Landscape & Irrigation

November/December 2017

Landscape and Irrigation is read by decision makers throughout the landscape and irrigation markets — including contractors, landscape architects, professional grounds managers, and irrigation and water mgmt companies and reaches the entire spetrum.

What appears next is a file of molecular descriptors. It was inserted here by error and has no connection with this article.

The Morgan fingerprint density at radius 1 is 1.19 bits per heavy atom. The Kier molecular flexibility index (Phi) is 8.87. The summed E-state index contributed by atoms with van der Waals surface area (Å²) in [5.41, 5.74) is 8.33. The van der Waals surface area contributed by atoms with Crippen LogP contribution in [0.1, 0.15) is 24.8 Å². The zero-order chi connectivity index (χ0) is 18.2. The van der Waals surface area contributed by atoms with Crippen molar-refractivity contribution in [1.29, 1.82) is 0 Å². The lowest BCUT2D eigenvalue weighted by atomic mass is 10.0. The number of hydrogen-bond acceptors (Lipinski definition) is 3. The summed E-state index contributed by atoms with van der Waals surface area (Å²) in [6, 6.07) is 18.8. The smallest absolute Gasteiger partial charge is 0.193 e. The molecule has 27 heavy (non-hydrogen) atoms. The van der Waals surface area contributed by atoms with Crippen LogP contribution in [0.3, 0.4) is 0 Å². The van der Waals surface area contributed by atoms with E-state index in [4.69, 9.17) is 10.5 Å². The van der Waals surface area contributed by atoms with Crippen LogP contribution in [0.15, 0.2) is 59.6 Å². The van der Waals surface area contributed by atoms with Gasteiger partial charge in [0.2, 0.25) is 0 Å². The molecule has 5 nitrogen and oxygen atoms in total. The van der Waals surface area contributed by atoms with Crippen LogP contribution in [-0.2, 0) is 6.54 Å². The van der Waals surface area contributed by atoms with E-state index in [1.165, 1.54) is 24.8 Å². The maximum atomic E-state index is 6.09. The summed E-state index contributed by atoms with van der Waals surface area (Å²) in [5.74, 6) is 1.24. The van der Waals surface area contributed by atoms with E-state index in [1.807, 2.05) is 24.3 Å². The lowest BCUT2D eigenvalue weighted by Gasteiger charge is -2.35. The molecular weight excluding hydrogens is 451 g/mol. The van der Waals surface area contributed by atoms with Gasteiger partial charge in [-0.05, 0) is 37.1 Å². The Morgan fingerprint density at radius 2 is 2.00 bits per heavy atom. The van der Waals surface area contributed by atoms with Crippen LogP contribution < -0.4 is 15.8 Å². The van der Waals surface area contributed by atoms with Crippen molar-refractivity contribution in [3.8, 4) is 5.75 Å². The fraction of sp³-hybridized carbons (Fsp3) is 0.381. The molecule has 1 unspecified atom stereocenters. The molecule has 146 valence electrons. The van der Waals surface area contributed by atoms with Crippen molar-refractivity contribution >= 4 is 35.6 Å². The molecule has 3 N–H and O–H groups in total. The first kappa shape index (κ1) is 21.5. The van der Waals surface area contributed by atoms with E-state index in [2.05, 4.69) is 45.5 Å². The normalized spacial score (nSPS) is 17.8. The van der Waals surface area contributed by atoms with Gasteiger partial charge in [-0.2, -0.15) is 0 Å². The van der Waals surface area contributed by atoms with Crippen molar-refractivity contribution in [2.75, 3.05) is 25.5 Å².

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www.landscapeirrigation.com Landscape and Irrigation November/December 2017 17 During storage, the pump module containing the EFI system's high-pressure pump is submersed in fuel. This module has an air pathway for venting called the EVAP emissions vent port, or Evaporative Emission Control System. When the engine is running, the EVAP prevents fumes from entering the atmosphere. When the engine is off, the system lets these vapors escape and be replaced by outside air, allowing the fuel degradation process to begin. Because the module is not serviceable, if ruined, it has to be replaced, which could cost about $250. Injector spray tips, another component specific to EFI engines, remain damp with fuel after the engine is shut off. If given time to oxidize, this fuel can gum up and create a varnish over the tiny holes of the injector tips, altering the spray pattern or plugging them entirely. Similar to the pump module, the injector tips need to be replaced if compromised. The need to replace these fuel system components contrasts with the comparable components of a carburetor, which can be disassembled and cleaned. However, when properly treated with a fuel stabilizer, both EFI and carbureted engines can sit in storage through the offseason without risk of damage. Fuel better One of the most important things to be mindful of as the seasons change is the type of fuel going into the engine. Because refineries gear their products toward the automotive industry, the levels of chemical additives are increased and decreased seasonally to improve volatility in different conditions, making it important to only purchase enough fuel to last through a season. Winter blends are the most problematic for outdoor power equipment. These blends are formulated to be more volatile and improve starting and overall fuel combustion in cold weather. This also results in gasoline that has a shorter shelf life because the lighter ends of the blend — the more flammable portion intended to improve cold weather performance — evaporate quickly. This issue is most prevalent in late fall when many refineries switch to winter blends as equipment owners still operate ZTR mowers and other machines late into the year. If winter blend fuel is left untreated, it will quickly become unusable. Even leaving equipment with untreated winter blend fuel for a couple of weeks while waiting to complete a more comprehensive end-of-season check can be enough time for fuel to go stale. And if left until spring, operators can find themselves needing expensive repairs. Another fuel to be mindful of is ethanol-blended gasoline since ethanol attracts moisture at a higher rate than pure gasoline. This speeds up oxidation, corrosion and gumming of fuel. Avoiding ethanol blends when possible and only using fuel intended for that particular season will greatly decrease the risk of damage. Store wisely Finally, always store equipment in a cool, dry environment, as fuel degradation occurs at a drastically faster rate as temperatures rise. Whenever possible, avoid storing outdoor power equipment in locations susceptible to dramatic temperature swings. For example, leaving equipment where it's exposed to direct sunlight during the day and cool temperatures at night will cause the fuel to continually heat and cool, increasing evaporation and condensation within the engine. While adding fuel stabilizer may be easy enough, understanding the importance of winterizing EFI engines, the consequences of improper preparation, and the differences between EFI systems and carburetors can go a long way toward reducing repair costs in the spring and keep engines running smoothly, season after season. Tom Billigen is customer education training manager at Briggs & Stratton. An EFI engine's high-pressure fuel pump is located within the fuel pump module and is submersed in fuel during storage. Briggs & Stratton's 5-in-1 Advanced Formula Fuel Treatment & Stabilizer provides protection against stale fuel and ethanol-related issues during storage.

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